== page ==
13. DUOPOLY the quantity that it sells, A’s profit will change. Therefore the two firms are interdependent. When each firm believes that the other will produce and sell 2.5 units, each has the incentive to produce and sell 3.5 units to increase their profit. However, when each firm produces 3.5 units, total output is 7 and market price is 3. Then each firm’s profit is (P-ATC)xQ=(3-1)X3.5=7. Each firm does worse than when they each produce 2.5.

  14. DUOPOLY The table at the left summarizes the results of the two duopolists’ actions. A’s profits for each output pair is given in the upper right of each cell; B’s profit Firm A 2.5 3.5 2.5 Firm B 3.5 10 10.5 10 7.5 7.5 7 10.5 7 for each output pair is in the lower left of each cell. When B sells 2.5 and A sells 3.5, A’s profit is 10.5 and B’s profit is 7.5.

  15. GAME THEORY Since the duopolists’ actions affect each other, they must develop strategies for deciding how much output to produce. Strategic decision making can be conveniently analyzed using game theory. An elementary game is known as the prisoners’ dilemma.

  16. PRISONERS’ DILEMMA Each prisoner will get a 5 year sentence if they both remain silent. However, each has an Butch Remain Silent Confess Remain Sundance Silent Confess 5 years 0 years 5 years 20 years 20 years 10 years 0 years 10 years incentive to confess and have their sentence reduced to 0 years. But if both confess, they will

  17. PRISONERS’ DILEMMA both be worse off than if they both remain silent. The actions of each will have not only an effect Butch Remain Silent Confess Remain Sundance Silent Confess 5 years 0 years 5 years 20 years 20 years 10 years 0 years 10 years on themselves, but also on the other. The results of their actions are interdependent. If Butch

  18. PRISONERS’ DILEMMA confesses and Sundance remains silent, Sundance’s sentence will increase from 5 to 20 years. Butch Remain Silent Confess Remain Sundance Silent Confess 5 years 0 years 5 years 20 years 20 years 10 years 0 years 10 years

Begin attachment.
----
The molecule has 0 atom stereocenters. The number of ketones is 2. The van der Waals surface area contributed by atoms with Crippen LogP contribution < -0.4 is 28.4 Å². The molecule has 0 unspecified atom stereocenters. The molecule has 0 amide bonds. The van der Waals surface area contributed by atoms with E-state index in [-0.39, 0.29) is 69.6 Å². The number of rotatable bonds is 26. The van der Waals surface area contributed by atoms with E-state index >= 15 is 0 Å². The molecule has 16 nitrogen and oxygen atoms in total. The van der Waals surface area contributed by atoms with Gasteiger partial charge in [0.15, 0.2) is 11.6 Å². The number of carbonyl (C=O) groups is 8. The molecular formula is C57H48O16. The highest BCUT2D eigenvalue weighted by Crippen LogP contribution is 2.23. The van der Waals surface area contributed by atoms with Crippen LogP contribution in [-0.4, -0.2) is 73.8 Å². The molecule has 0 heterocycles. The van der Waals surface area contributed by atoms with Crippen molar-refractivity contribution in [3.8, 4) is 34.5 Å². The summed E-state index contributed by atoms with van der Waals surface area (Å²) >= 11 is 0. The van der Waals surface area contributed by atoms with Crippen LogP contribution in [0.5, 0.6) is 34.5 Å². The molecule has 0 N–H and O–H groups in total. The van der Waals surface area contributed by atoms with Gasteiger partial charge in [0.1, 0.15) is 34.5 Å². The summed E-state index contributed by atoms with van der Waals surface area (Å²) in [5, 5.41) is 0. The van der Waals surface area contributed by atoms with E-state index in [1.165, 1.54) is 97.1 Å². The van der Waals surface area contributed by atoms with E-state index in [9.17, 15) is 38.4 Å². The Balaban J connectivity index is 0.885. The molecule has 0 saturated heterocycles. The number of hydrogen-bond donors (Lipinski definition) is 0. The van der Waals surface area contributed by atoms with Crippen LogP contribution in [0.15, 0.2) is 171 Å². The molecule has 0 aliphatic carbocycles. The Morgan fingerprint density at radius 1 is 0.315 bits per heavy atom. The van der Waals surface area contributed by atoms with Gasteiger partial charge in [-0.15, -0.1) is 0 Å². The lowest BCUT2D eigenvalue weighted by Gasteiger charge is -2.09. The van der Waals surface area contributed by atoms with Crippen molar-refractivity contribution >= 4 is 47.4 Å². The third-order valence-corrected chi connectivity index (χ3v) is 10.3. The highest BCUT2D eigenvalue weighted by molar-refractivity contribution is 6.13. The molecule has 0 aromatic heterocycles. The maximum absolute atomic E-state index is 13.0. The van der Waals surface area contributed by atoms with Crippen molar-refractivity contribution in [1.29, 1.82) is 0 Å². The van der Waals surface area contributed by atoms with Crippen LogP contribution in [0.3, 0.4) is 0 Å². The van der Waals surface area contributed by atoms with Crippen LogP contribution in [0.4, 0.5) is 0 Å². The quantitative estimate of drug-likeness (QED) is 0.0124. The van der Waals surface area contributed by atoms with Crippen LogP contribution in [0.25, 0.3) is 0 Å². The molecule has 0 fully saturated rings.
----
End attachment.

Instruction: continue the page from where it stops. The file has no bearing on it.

19. DUOPOLY The duopolists’ game is similar to the prisoners’ dilemma. Each has an incentive to choose an action that is not jointly optimal. The actions of Firm A 2.5 3.5 2.5 Firm B 3.5 10 10.5 10 7.5 7.5 7 10.5 7 each duopolist has an effect on the profits of the other.

  20. OPEC Founded in 1960, the Organization of Petroleum Exporting Countries (OPEC) is a cartel of 11 countries that collectively produce about 75% of the world’s oil. Periodically, the cartel assigns production quotas to each of its members to limit production in order to increase price and profits of its members. The cartel has no legal means of enforcing the production quotas. They are simply accepted by mutual consent. When price is high,

  21. OPEC each country has an incentive to increase its production to increase its own profits. But when a number of countries increase production, price will fall and so will the OPEC members’ profits. In fact the history of OPEC has seen output quotas raise petroleum (and gasoline) prices, only to have some members eventually cheat on the agreement. Saudi Arabia (which is an OPEC member) has attempted to penalize the cheaters by flooding the

  22. OPEC world market with oil, and driving down world price and the profits of oil producers. The idea that Saudi Arabia is attempting to convey is that countries who cheat will be “punished” with low prices and profits when they do not follow their production quotas. Repeatedly playing this game OPEC members should eventually learn that the best strategy to play is to adhere to their production quotas.